Well it looks like Barack Obama can have the stage all to himself after all -- and he doesn't need John McCain to suspend his campaign to do it. The Democratic nominee for President is going the route of Matthew Lesko, Miss Cleo and Richard Simmons. He's doing an infomercial.
The Obama campaign is buying up the equivalent of waterfront property on the airwaves, purchasing 30-minute blocks of prime time on CBS and NBC. Expensive? Very. Although campaigns receive discounted rates, it's not like he's buying a combo meal at Burger King. It's still estimated to cost $2 million per episode.
But he's got the money to do it. You think Obama is glad he changed his mind on the campaign public financing thing?
While there are plenty that called that move one of a master flip-flopper, Obama's got so much cash that he can now ignore those critics and buy up air time. At least for 30 minutes at a time.
The Obama show will air at 8p.m. (EDT) on Oct. 29. That's a savvy buy. Oct. 29 is the anniversary of the stock market collapse known as Black Tuesday. The day that ushered in the Great Depression.
Although there is no official word, The Vote is predicting Obama just may bring up the economy during the 30-minute address.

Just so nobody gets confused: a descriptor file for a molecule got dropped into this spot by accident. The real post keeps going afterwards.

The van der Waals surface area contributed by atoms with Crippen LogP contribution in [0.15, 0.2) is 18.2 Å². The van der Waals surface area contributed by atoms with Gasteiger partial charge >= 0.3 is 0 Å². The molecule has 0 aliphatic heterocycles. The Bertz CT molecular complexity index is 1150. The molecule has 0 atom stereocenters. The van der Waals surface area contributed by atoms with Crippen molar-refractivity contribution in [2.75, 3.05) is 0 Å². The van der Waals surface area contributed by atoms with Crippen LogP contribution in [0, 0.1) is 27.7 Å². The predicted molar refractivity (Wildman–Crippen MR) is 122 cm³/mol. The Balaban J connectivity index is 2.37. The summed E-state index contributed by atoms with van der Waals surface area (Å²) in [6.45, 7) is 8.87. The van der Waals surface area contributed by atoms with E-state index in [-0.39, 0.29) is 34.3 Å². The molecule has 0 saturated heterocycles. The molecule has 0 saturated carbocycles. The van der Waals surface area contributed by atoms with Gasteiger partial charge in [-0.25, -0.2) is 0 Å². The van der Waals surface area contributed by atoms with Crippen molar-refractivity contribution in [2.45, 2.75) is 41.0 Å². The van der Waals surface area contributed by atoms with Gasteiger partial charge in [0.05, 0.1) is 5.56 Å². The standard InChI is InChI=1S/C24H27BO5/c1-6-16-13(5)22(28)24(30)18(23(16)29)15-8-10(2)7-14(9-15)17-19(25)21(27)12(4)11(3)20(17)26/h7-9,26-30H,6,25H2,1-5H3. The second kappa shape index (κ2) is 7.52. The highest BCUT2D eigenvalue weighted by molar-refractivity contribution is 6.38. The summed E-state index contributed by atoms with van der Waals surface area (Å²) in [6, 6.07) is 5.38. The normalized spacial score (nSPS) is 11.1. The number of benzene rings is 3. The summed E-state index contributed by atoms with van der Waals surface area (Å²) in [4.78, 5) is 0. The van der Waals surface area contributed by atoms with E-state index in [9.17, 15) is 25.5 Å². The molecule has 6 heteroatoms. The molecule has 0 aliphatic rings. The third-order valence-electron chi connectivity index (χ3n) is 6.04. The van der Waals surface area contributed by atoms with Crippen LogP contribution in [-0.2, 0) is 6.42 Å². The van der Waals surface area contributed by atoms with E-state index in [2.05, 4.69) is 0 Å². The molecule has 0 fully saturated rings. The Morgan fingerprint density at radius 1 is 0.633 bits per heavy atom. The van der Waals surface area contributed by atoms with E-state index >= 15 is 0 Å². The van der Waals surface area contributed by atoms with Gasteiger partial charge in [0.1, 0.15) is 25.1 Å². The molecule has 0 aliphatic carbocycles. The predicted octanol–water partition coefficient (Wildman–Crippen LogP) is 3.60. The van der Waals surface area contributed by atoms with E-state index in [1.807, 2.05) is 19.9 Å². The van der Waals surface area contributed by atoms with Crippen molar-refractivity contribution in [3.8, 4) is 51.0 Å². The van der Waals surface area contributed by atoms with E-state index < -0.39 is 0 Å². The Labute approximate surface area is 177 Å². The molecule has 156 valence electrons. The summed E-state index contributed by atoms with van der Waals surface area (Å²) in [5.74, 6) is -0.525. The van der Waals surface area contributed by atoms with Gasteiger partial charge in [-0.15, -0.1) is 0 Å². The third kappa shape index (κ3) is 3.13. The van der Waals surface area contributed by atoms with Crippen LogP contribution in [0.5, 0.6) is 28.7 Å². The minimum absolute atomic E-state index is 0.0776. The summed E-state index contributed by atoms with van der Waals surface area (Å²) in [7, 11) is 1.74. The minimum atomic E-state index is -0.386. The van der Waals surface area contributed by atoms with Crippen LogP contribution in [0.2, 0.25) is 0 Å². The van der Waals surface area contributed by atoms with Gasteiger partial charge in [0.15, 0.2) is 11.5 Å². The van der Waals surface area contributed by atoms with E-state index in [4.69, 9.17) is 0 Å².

The Associated Press reports that CBS is already moving its lineup around to accommodate the politician. An episode of "The New Adventures of Old Christine" is getting bumped back -- leading many to ask profound questions like: "Is that an actual television program?"
If Major League Baseball is going through the same "difficult" financial challenges that NFL Commissioner Roger Goodell announced earlier this week, perhaps Obama could just buy up the league, thereby getting his message out and saving America's pastime.
(Memo to Goodell: The average NFL ticket costs $72. The minimum salary for a rookie is $285,000. The average NFL salary is $1.7 million. It's the most popular sport in the country with more than 17 million fans attending games last season. Roger, baby, it'll be all right.)
The McCain camp will be offered equal time. But because McCain opted for public financing, he has a smaller war chest. It will be difficult for him to afford the buy.
Perhaps he could work out a deal with NBC. Maybe he could do a sitcom with a bunch of 30-somethings and call it "My Friends".